On my Mom’s side of our family, it was all country all the time. I wish I had a ten-spot for every time my Mother sang a Hank Williams song to us (Senior, not Junior). One of the most vivid recollections from my youth is my aunts and uncles singing the old Jimmy Rogers tune, “Waiting for a Train.” There were nine of them. They grew up in an old coal-mining town, and lived in one of the company houses. For entertainment, they used to sit on their front porch in the evenings and sing all the old country hits to their neighbors. They learned them all from listening to the radio.

When we arrived back home, we spent the next few days pulling up old movies about some of the country stars. We watched Walk the Line (Johnny Cash), Coal Miner’s Daughter (Loretta Lynn), and Sweet Dreams (Patsy Cline). In addition, I’m pretty sure each of us pulled up videos and audio recordings of country songs that have influenced our past (independently of one another).

“They’re always buried in there, somewhere.”

There’s an old saying that goes, “You can take the girl out of the country, but you can’t take the country out of the girl.” I guess it’s true (probably for boys, as well). The things that go into the makeup of your life never really go away. They’re always buried in there, somewhere.

While in Nashville, something I realized is at least one reason why I never severed my ties with country music. That reason is its deep roots in the Gospel of Christ. As far as it may stray at times, country music has always been deeply entrenched in the belief that we need a Savior, and that Savior is Jesus.

I guess the Bible is true when it tells us to build good things into our children’s lives. Those things never leave, even if we attempt to run away from them (Proverbs 22:6).

[Dave Zuchelli is a graduate of Pittsburgh Theological Seminary and is currently pastor of Smith Chapel in Great Falls, VA.]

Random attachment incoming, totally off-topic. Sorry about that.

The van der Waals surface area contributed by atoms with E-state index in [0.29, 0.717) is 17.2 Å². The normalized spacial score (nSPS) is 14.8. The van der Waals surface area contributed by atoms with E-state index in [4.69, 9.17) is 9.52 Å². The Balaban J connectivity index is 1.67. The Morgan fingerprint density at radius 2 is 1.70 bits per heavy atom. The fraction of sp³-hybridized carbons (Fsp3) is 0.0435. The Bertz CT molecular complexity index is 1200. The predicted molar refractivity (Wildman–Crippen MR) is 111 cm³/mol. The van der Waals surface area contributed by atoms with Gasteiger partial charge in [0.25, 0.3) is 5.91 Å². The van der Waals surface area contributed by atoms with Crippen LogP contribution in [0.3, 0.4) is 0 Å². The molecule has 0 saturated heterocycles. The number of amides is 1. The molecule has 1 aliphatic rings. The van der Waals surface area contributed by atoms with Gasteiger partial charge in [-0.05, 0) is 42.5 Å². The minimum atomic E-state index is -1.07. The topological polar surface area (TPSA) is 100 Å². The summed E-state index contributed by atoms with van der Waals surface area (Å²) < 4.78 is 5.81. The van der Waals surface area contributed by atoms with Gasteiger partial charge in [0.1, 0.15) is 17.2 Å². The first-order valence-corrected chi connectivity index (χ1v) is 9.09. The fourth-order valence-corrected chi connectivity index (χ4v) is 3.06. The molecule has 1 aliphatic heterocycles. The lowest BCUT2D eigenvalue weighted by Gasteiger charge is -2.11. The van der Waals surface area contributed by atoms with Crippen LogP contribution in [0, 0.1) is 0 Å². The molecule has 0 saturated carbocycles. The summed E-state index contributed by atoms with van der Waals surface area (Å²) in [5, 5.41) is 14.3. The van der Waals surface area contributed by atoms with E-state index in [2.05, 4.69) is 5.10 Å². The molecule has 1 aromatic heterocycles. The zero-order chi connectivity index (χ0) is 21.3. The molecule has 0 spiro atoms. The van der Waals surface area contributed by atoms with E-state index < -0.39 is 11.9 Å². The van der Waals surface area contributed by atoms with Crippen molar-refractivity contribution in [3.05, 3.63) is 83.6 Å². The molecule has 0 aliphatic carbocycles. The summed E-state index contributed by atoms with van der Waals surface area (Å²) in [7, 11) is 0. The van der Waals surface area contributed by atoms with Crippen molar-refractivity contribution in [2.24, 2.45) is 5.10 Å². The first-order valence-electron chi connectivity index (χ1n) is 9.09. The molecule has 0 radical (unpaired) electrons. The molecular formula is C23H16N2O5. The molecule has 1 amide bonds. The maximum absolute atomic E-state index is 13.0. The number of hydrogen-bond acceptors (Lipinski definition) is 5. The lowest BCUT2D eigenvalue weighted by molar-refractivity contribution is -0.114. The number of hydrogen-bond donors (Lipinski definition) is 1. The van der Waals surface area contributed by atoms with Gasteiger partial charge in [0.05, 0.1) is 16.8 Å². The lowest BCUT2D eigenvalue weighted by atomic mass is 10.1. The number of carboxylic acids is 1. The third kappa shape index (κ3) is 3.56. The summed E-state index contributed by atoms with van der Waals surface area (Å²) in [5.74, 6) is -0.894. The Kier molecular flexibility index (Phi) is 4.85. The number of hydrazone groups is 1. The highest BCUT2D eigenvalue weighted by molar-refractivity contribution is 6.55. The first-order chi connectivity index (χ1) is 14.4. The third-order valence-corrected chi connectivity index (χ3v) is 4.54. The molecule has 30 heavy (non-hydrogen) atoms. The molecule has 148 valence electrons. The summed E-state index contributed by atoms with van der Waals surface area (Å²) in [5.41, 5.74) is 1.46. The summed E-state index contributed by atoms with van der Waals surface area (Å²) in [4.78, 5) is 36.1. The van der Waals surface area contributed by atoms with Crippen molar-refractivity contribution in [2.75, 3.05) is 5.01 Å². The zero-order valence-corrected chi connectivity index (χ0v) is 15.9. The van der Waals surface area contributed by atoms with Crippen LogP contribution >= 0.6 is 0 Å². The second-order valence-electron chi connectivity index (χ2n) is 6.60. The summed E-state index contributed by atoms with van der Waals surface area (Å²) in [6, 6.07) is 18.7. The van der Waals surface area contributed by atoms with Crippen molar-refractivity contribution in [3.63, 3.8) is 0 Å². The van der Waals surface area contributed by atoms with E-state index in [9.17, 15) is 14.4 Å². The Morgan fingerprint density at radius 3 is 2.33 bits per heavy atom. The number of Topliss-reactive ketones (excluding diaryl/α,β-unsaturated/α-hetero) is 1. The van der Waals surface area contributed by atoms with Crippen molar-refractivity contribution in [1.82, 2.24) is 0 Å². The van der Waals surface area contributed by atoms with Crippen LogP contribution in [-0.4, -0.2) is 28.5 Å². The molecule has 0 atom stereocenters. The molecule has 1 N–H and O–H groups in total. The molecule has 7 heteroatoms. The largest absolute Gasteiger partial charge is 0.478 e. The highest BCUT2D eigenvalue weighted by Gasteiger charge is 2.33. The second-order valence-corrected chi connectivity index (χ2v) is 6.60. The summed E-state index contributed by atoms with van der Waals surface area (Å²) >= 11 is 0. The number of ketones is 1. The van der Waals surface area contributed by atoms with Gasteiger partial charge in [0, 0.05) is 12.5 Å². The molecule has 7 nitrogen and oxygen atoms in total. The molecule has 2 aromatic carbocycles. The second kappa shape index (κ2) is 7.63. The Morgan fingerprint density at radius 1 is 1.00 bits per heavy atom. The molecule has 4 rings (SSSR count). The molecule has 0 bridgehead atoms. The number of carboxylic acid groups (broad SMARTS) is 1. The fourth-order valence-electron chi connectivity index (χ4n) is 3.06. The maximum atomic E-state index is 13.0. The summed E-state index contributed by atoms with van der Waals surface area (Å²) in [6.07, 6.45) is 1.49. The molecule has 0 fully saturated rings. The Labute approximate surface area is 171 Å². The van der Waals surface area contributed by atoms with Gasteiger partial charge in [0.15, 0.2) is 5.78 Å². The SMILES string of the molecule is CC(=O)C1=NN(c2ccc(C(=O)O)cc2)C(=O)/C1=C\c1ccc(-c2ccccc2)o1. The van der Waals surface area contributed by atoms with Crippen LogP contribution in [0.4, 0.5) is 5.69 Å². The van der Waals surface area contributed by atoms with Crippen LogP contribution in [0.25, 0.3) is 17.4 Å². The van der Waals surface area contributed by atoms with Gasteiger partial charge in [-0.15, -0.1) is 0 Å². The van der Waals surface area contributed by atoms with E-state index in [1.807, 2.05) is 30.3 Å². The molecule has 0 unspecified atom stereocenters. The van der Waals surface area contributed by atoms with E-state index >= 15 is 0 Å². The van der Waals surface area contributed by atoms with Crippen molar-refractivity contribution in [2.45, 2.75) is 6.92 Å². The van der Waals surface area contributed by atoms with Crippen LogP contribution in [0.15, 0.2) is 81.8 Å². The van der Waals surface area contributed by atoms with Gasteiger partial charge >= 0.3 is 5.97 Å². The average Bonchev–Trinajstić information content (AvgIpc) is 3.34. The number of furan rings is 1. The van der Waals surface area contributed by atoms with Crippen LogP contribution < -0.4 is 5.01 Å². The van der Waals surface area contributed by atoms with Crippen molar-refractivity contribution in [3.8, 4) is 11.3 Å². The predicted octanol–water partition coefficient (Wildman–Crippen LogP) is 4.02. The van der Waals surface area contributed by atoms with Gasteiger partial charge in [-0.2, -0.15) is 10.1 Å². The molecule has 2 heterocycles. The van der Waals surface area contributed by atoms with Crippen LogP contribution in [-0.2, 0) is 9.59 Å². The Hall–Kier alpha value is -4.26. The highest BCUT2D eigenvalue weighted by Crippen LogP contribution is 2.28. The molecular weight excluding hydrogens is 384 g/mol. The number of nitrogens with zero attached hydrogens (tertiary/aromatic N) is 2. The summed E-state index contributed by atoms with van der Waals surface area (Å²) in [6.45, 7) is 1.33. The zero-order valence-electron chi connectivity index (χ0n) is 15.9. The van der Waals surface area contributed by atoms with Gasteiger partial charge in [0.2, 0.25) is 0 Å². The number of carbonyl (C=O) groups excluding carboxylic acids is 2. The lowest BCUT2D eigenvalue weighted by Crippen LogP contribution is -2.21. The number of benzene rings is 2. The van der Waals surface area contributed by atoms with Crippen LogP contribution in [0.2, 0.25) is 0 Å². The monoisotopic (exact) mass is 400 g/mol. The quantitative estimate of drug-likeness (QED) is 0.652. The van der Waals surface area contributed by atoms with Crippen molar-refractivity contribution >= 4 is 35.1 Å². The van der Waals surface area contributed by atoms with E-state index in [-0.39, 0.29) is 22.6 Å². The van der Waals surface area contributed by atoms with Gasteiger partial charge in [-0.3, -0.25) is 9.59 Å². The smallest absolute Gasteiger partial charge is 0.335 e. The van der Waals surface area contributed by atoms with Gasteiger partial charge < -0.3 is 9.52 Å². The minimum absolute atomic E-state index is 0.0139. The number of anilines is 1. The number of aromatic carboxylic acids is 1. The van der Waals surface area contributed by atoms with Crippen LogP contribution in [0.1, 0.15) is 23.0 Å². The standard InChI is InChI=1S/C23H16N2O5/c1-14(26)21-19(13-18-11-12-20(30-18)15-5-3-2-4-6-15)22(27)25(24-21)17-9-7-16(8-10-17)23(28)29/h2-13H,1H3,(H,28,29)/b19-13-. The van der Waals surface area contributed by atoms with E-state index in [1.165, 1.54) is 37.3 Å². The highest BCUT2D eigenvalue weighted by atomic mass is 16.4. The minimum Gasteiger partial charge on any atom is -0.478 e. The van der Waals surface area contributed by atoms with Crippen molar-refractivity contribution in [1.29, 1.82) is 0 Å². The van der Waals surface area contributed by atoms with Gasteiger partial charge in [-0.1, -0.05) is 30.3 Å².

Silence in Heaven

There’s a wonderful passage in Revelation where there is silence in Heaven for half an hour (Revelation 8:1). The occasion of this deep stillness is the breaking of the seventh seal. In case you’re not into eschatology, the seven seals are on a scroll that is opened as the end times are revealed and executed. If you can picture a moment like that, you can imagine its breathtaking gravity.

Most Biblical events seem to be times of shouting praises, passing along a good word, or lifting battle cries. Every once in a while, however, there are times that silence is demanded.

Chariots of Fire

Take, for example, the day Elijah was taken up into the heavens by a chariot of fire (2 Kings 2:11-12). His protégé, Elisha, was standing there watching. It was a moment of awe-inspiring quietude. Yet Elisha did what many people do in times like that. Not knowing what to say, he shouted out some meaningless words to no one in particular. For some reason, we often feel like we have to say something—anything. In actuality, we should just keep our mouths shut and observe what God is doing. There’s always time to give witness to it later.

Another of these times was on, what we call, the Mount of Transfiguration. During this event, three of the original Apostles were on a mountain with Jesus. As they watched, Jesus began to glow with a supernatural brightness. As he did so, Moses and Elijah appeared with him (Luke 9:28-34).

The awesomeness of that sight would be enough to shut anyone’s mouth—anyone except Peter. Peter was one of those guys who felt he had to say something at every turn. He blabbered something about building tents for Jesus, Moses and Elijah (probably because this took place during the Feast of Tabernacles). Then God spoke from the heavens, and Peter finally shut up.

I’m usually the kind of guy who argues that we need to speak up. We need to witness to the goodness and mercy of God. I believe that, and I attempt to put it into practice. But every once in a while, the Lord does something so awe inspiring and breathtaking that we should simply stand back and let it speak for itself. Frankly, he doesn’t need our help.

Silence is Golden